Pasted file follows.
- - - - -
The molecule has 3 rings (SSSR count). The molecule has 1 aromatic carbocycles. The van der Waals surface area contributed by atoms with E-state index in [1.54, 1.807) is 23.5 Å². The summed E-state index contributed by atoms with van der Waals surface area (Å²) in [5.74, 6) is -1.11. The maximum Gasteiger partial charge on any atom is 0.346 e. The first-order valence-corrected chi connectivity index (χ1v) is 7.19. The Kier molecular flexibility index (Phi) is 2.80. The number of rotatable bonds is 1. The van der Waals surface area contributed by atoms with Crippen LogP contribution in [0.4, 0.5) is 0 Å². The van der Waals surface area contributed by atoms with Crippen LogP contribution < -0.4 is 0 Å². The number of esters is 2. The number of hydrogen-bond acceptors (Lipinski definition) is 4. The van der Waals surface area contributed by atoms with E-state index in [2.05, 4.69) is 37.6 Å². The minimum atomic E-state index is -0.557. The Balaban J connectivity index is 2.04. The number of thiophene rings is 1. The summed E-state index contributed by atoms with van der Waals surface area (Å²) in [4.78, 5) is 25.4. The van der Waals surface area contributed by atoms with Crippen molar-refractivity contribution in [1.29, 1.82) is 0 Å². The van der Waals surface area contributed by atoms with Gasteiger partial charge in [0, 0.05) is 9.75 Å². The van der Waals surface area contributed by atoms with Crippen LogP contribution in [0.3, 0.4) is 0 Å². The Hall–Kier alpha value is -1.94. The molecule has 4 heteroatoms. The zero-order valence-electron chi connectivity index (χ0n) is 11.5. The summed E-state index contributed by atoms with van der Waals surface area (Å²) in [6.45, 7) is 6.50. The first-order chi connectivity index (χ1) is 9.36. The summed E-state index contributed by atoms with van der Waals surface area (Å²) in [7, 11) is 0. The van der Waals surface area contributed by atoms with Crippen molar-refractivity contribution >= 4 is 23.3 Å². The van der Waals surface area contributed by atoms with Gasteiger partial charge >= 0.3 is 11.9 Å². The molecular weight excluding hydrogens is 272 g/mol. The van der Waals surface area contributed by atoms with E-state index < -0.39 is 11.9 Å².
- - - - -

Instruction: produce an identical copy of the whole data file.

The molecule has 3 rings (SSSR count). The molecule has 1 aromatic carbocycles. The van der Waals surface area contributed by atoms with E-state index in [1.54, 1.807) is 23.5 Å². The summed E-state index contributed by atoms with van der Waals surface area (Å²) in [5.74, 6) is -1.11. The maximum Gasteiger partial charge on any atom is 0.346 e. The first-order valence-corrected chi connectivity index (χ1v) is 7.19. The Kier molecular flexibility index (Phi) is 2.80. The number of rotatable bonds is 1. The van der Waals surface area contributed by atoms with Crippen LogP contribution in [0.4, 0.5) is 0 Å². The van der Waals surface area contributed by atoms with Crippen LogP contribution < -0.4 is 0 Å². The number of esters is 2. The number of hydrogen-bond acceptors (Lipinski definition) is 4. The van der Waals surface area contributed by atoms with E-state index in [2.05, 4.69) is 37.6 Å². The minimum atomic E-state index is -0.557. The Balaban J connectivity index is 2.04. The number of thiophene rings is 1. The summed E-state index contributed by atoms with van der Waals surface area (Å²) in [4.78, 5) is 25.4. The van der Waals surface area contributed by atoms with Crippen molar-refractivity contribution in [1.29, 1.82) is 0 Å². The van der Waals surface area contributed by atoms with Gasteiger partial charge in [0, 0.05) is 9.75 Å². The van der Waals surface area contributed by atoms with Crippen LogP contribution in [0.3, 0.4) is 0 Å². The Hall–Kier alpha value is -1.94. The molecule has 4 heteroatoms. The zero-order valence-electron chi connectivity index (χ0n) is 11.5. The summed E-state index contributed by atoms with van der Waals surface area (Å²) in [6.45, 7) is 6.50. The first-order chi connectivity index (χ1) is 9.36. The summed E-state index contributed by atoms with van der Waals surface area (Å²) in [7, 11) is 0. The van der Waals surface area contributed by atoms with Crippen molar-refractivity contribution >= 4 is 23.3 Å². The van der Waals surface area contributed by atoms with Gasteiger partial charge >= 0.3 is 11.9 Å². The molecular weight excluding hydrogens is 272 g/mol. The van der Waals surface area contributed by atoms with E-state index < -0.39 is 11.9 Å².